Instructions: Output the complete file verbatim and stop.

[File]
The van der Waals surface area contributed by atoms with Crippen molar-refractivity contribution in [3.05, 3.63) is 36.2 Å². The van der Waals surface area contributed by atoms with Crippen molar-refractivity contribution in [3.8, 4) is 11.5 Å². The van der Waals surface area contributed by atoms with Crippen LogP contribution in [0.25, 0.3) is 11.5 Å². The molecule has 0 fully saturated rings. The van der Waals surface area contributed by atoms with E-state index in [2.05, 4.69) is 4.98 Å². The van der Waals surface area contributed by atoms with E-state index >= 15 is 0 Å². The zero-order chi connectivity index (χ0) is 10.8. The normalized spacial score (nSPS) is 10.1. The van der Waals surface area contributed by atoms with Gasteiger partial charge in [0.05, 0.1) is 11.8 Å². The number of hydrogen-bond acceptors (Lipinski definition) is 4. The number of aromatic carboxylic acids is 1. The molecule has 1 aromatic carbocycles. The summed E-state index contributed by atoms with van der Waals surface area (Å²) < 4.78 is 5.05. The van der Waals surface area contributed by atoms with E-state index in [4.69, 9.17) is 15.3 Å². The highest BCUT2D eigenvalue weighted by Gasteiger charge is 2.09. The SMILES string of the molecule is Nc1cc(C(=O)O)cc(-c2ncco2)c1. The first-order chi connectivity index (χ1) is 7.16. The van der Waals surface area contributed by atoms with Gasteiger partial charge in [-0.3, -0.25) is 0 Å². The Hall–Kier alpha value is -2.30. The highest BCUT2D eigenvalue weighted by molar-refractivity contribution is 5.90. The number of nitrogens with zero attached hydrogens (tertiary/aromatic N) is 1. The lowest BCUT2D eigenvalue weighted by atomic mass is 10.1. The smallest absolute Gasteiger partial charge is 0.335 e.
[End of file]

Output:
The van der Waals surface area contributed by atoms with Crippen molar-refractivity contribution in [3.05, 3.63) is 36.2 Å². The van der Waals surface area contributed by atoms with Crippen molar-refractivity contribution in [3.8, 4) is 11.5 Å². The van der Waals surface area contributed by atoms with Crippen LogP contribution in [0.25, 0.3) is 11.5 Å². The molecule has 0 fully saturated rings. The van der Waals surface area contributed by atoms with E-state index in [2.05, 4.69) is 4.98 Å². The van der Waals surface area contributed by atoms with E-state index >= 15 is 0 Å². The zero-order chi connectivity index (χ0) is 10.8. The normalized spacial score (nSPS) is 10.1. The van der Waals surface area contributed by atoms with Gasteiger partial charge in [0.05, 0.1) is 11.8 Å². The number of hydrogen-bond acceptors (Lipinski definition) is 4. The number of aromatic carboxylic acids is 1. The molecule has 1 aromatic carbocycles. The summed E-state index contributed by atoms with van der Waals surface area (Å²) < 4.78 is 5.05. The van der Waals surface area contributed by atoms with E-state index in [4.69, 9.17) is 15.3 Å². The highest BCUT2D eigenvalue weighted by Gasteiger charge is 2.09. The SMILES string of the molecule is Nc1cc(C(=O)O)cc(-c2ncco2)c1. The first-order chi connectivity index (χ1) is 7.16. The van der Waals surface area contributed by atoms with Gasteiger partial charge in [-0.3, -0.25) is 0 Å². The Hall–Kier alpha value is -2.30. The highest BCUT2D eigenvalue weighted by molar-refractivity contribution is 5.90. The number of nitrogens with zero attached hydrogens (tertiary/aromatic N) is 1. The lowest BCUT2D eigenvalue weighted by atomic mass is 10.1. The smallest absolute Gasteiger partial charge is 0.335 e.